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Consider this blessedly simple recipe your instant holiday contingency plan: your on-call snack, your hungry people parachute, the thing you can always provide, even when you have nothing in the fridge, and nothing in mind.
Because this is how, following the lead of living legend Jacques Pépin, you can turn the leftover odds and ends in your cheese drawer into a sultry hors d’oeuvre. Two, actually.
The first: a funky-delicious soft cheese spread for crackers and crudités. And the second: that same cheese spread, served on toasts hot and bubbly from the broiler. In either case, it’s called fromage fort, which translates literally to “strong cheese.” It’s never exactly the same twice, but it’s always very good, and very fast.
“Now we do everything in the food processor in two minutes,” Jacques Pépin told me over the phone, including fromage fort. But when Pépin was a child in France, without food processors and refrigeration, it took his father a week or more to make. Any soon-to-be past their prime cheese bits were packed in an earthenware jar, covered with broth and white wine, and left in the cool cellar to marinate, until the cheeses were soft enough to mash with a fork.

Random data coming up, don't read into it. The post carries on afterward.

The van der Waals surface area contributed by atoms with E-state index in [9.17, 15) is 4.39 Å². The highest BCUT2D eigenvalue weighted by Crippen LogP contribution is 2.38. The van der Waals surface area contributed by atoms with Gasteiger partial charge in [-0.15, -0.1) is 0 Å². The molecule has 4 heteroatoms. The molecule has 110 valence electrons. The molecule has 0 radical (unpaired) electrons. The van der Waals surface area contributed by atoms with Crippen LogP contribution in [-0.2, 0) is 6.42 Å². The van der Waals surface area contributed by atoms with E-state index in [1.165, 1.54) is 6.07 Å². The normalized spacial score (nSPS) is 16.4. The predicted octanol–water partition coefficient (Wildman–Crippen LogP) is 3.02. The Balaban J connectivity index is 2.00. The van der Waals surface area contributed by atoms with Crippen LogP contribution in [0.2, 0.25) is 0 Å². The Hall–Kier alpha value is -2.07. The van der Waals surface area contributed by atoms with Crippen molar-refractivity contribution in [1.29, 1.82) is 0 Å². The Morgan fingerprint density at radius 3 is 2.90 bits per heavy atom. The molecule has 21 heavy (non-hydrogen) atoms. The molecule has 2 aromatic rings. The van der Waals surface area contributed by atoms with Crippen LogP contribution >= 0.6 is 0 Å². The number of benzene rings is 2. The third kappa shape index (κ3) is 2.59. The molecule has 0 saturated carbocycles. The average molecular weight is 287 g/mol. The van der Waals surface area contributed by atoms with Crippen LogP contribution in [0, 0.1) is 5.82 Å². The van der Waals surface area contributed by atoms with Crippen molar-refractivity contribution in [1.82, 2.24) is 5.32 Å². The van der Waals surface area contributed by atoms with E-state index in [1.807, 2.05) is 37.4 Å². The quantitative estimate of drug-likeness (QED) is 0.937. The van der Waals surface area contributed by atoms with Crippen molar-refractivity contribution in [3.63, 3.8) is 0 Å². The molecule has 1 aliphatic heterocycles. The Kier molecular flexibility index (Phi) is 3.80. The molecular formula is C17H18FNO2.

Today the process is almost embarrassingly simple—put cheese in a food processor with wine, a few garlic cloves, and black pepper; blend. But you do need to cue up your common sense. If there are any rinds that look waxen or suspect (or taste too funky for you), scrape them off. And while a whole wheel of molten Camembert could whip right in, no problem, any harder, aged cheeses like Parmesan should be chopped or grated first. You’ll know.
If nothing else, as Pépin points out, “If there’s enough garlic and wine, everything is fine,”
His wife Gloria likes to make a big batch, keeping a couple crocks in the fridge, and the rest in the freezer, defrosting them the day before she needs them, for an hors d’oeuvre or otherwise. And beyond the two instant appetizers you see here, Pépin considers fromage fort a seasoning.
“You could use the cheese in cream puff dough to make gougères, or in béchamel to make a cheese soufflé,” he told me. I found myself wanting to thin it into a spicy dressing for slaw, or melt it onto pizza with bacon and olives. Fromage fort is the fromage that keeps on giving.
In a beautiful circularity, the holiday season’s gratins and stratas and half-finished cheese plates will continue leaving you with a bounty of odd-shaped cheese nubs—and now you’ll know just where to put them.
- 3 to 4 garlic cloves, peeled
- 1 pound leftover pieces of cheese, a combination of as many hard and soft varieties as you desire (like Brie, cheddar, Swiss, bleu, mozzarella or goat), trimmed to remove surface dryness and mold (see notes)
- 1/2 cup dry white wine or vegetable broth or a mixture of both
- 1 teaspoon freshly ground black pepper
- Salt, if needed
Photos by James Ransom